Womenomics for growth
A dilemma for both working moms and dads in a juggle between career and childcare
By Kang Ye-won
As South Korea’s growth outlook gets dimmer, as recently slashed by the OECD to 4 percent for 2013, the age-old issue of a gender gap in the workforce has regained attention as a hopeful area left for economic boost.
The biggest room for improvement lies on the inclusion of both working moms and dads in the ever-lasting juggle between work and childcare, experts say.
Costs of gender gap
Korea excels in gender equality in education — in fact, the number of female students admitted to Seoul National University surpassed male counterparts in 2010, as it is the case for most top Korean schools.
However, the country’s gender employment gap in the real world hits bottom among OECD countries: Only 62 percent of Korean women aged from 25 to 54 participate in the economy, the fourth lowest in the OECD, as opposed to more than 90 percent for men; and women earned 39 percent less than men on average, the agency figure showed.
The underrepresentation of women gets worse as it goes up the income ladder, mainly because those highly educated group of women struggle with returning to work after childbirth.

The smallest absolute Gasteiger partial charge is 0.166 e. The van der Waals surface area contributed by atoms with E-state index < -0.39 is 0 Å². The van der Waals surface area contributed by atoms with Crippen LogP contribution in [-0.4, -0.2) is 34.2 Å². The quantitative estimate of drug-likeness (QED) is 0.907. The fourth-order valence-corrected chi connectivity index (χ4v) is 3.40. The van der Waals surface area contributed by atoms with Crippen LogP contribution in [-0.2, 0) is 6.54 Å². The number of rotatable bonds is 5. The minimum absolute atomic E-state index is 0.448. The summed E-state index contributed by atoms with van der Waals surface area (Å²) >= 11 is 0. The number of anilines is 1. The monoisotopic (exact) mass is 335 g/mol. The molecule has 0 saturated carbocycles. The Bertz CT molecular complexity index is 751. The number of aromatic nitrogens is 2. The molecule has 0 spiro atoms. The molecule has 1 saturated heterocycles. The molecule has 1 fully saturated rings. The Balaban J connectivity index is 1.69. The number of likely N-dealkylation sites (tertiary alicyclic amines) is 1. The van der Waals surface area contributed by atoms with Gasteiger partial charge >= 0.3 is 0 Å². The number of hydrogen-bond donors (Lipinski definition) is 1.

“Maybe the number of women in the labor markets has increased but their work-family dilemma remains the same as 20 years ago,” said Jung Ji-hye, a senior researcher at LG Economic Research Institute (LGERI). The significantly low job retention rate among women in their 30s stands out in Korea and Japan in the East Asian region as well as the Western countries.
As the gender gap has been a universal issue, the economic benefits measured in numeric terms have come out in the past.
Correlation between gender diversity in companies’ top management and the bottom line has been shown by various investment and research firms including Goldman Sachs, McKinsey Global Institute and Catalyst.
For instance, companies with three or more women as board directors had higher returns on equity, sales and capitals by more than 10 percent, according to a Catalyst survey among the Fortune 500 companies.
Kathy Matsui with Goldman Sachs in Japan estimated that closing gender gap would bump the country’s GDP by as much as 15 percent in 2010 by adding 8.2 million to the labor market.
For long, firms have “cautiously” claimed that they cannot ignore the cost factor when offering benefits to working parents such as flexible hours and longer parental leave, so pushing further in that direction has been slow.
But the indirect cost from losing talent, on the flip side, is a growing factor that companies cannot overlook anymore, Jung said.
“As the median age of marriage and childbirth for women is getting older to the early- and mid-30s, the cost for companies from losing the specific group of talent has grown larger, especially when they must have invested in them for almost 10 years,” she said.
One of the ingrained problems is that childcare responsibilities mostly fall on working moms both in terms of government policy as well as cultural acceptance.